The US has seen a surge of Chinese and Taiwanese PV imports as companies seek to secure low-cost product ahead of the imposition of trade duties.
According to analysis from market research firm NPD Solarbuzz, the share of Chinese companies within the top-20 suppliers in the US almost doubled in the 12-month period ending Q2 2014 compared to that ending Q2 2013.
Writing in a blog post yesterday, Solarbuzz analyst Michael Barker said this was down to the scramble by US developers and Chinese manufacturers to get product into the country ahead of the preliminary anti-subsidy and anti-dumping rulings by the US government over the summer.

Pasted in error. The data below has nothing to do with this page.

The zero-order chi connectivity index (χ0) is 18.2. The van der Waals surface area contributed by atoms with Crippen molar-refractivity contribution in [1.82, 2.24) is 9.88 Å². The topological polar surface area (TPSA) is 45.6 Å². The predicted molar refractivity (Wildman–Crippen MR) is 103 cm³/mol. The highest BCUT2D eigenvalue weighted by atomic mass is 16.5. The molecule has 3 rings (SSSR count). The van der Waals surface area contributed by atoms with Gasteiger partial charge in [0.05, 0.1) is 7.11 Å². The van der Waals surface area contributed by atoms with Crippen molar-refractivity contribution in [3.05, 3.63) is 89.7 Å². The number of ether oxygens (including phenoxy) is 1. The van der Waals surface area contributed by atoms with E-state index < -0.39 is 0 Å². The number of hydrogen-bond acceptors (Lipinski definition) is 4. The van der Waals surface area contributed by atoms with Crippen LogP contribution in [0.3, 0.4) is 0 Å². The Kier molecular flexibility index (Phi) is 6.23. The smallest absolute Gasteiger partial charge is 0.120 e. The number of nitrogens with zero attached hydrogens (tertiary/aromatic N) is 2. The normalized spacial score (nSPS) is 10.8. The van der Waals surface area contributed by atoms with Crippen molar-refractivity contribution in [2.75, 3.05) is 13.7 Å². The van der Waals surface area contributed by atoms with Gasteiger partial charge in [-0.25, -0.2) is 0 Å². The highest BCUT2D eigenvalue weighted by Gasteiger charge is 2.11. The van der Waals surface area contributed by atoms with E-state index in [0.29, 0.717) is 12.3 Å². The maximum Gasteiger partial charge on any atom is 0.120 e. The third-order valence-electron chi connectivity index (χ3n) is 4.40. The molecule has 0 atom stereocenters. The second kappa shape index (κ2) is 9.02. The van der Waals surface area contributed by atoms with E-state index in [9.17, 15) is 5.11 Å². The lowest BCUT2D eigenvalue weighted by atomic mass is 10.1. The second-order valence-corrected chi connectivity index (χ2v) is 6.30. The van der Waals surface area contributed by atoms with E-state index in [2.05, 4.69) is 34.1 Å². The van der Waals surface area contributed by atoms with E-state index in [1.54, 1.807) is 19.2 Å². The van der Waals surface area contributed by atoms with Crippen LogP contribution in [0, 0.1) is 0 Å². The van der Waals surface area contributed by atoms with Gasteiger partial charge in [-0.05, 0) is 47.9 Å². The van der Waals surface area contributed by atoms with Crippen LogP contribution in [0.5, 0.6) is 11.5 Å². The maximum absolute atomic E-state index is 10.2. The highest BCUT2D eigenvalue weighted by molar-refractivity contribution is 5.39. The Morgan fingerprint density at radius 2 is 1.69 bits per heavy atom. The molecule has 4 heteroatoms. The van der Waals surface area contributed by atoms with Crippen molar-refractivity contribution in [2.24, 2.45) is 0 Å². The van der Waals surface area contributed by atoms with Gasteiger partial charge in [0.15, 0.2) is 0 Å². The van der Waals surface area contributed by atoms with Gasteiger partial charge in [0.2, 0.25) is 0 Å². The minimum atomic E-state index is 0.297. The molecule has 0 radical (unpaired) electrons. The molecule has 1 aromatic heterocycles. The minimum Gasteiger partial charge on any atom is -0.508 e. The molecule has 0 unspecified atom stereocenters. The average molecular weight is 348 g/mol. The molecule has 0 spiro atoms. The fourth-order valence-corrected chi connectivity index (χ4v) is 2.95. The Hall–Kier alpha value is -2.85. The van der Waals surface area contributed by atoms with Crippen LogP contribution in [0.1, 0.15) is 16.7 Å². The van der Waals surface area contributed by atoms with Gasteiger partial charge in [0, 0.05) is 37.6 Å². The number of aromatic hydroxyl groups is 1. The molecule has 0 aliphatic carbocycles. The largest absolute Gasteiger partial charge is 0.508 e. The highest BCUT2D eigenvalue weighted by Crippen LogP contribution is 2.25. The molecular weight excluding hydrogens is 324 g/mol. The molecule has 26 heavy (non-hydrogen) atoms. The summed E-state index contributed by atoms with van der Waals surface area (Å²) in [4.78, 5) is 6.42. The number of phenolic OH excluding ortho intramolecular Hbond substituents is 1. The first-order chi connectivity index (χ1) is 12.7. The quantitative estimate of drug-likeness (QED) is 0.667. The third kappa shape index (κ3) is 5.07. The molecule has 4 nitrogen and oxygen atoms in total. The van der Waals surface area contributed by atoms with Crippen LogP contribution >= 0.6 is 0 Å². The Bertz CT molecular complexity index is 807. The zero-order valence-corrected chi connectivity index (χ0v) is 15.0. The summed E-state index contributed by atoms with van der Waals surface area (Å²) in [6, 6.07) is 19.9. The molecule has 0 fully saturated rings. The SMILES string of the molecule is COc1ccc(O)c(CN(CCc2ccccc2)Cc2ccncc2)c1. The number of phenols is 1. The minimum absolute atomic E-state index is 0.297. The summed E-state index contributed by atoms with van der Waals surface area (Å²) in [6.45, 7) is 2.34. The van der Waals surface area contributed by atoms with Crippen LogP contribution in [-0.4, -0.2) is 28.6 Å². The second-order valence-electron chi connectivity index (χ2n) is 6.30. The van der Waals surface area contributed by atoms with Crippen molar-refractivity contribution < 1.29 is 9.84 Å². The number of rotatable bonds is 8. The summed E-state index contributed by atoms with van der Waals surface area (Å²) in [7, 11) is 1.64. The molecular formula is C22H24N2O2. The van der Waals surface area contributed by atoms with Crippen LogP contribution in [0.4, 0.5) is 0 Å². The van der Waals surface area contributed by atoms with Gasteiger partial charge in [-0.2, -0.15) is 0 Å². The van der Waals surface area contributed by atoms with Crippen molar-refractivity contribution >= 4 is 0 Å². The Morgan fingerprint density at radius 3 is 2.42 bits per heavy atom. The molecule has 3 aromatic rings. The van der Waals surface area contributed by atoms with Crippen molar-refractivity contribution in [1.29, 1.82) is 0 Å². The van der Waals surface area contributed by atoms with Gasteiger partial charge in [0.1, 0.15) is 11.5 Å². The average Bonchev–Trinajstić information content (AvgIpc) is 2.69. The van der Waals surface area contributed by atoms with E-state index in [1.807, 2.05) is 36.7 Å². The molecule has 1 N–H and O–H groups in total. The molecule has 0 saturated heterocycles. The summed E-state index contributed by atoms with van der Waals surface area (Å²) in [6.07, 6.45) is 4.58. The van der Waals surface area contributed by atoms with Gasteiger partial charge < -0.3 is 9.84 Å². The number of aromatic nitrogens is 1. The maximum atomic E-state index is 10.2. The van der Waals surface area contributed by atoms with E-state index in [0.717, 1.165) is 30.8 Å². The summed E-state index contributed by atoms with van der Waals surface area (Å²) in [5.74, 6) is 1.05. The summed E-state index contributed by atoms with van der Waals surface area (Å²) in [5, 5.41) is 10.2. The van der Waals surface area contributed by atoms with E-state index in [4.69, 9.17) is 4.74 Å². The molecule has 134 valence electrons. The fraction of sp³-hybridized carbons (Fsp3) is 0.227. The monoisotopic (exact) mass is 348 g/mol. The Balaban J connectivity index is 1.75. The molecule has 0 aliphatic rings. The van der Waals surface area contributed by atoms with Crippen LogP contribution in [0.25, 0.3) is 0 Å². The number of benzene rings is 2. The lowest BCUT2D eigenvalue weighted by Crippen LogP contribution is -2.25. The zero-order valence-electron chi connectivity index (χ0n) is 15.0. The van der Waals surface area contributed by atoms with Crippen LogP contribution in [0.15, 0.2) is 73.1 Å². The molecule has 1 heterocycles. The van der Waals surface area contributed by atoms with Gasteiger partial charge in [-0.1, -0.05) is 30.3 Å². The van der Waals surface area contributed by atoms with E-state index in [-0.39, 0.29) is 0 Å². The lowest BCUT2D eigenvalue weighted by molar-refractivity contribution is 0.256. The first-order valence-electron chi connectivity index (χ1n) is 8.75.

The consequence of those pending decisions meant that by the end of the second quarter of 2014 the share of Chinese companies within the top 20 suppliers in the US had increased by 18% to 58%. This was largely at the expense of US, Japanese and other suppliers not located in Asia, who saw their representation in the top 20 drop from 21 to 9%, according to Solarbuzz.
Barker said this highlighted that “trade disputes can impact the market though often in different ways than originally intended”.
Over the next few quarters Barker said the Chinese/Taiwanese shipment share was likely to decline, as downstream players work through current inventory levels and manufacturers await the US government’s final trade decision, which is expected in December 2014.
But Barker concluded that companies were unlikely to completely abandon the US market owing to its strong growth as a solar end market.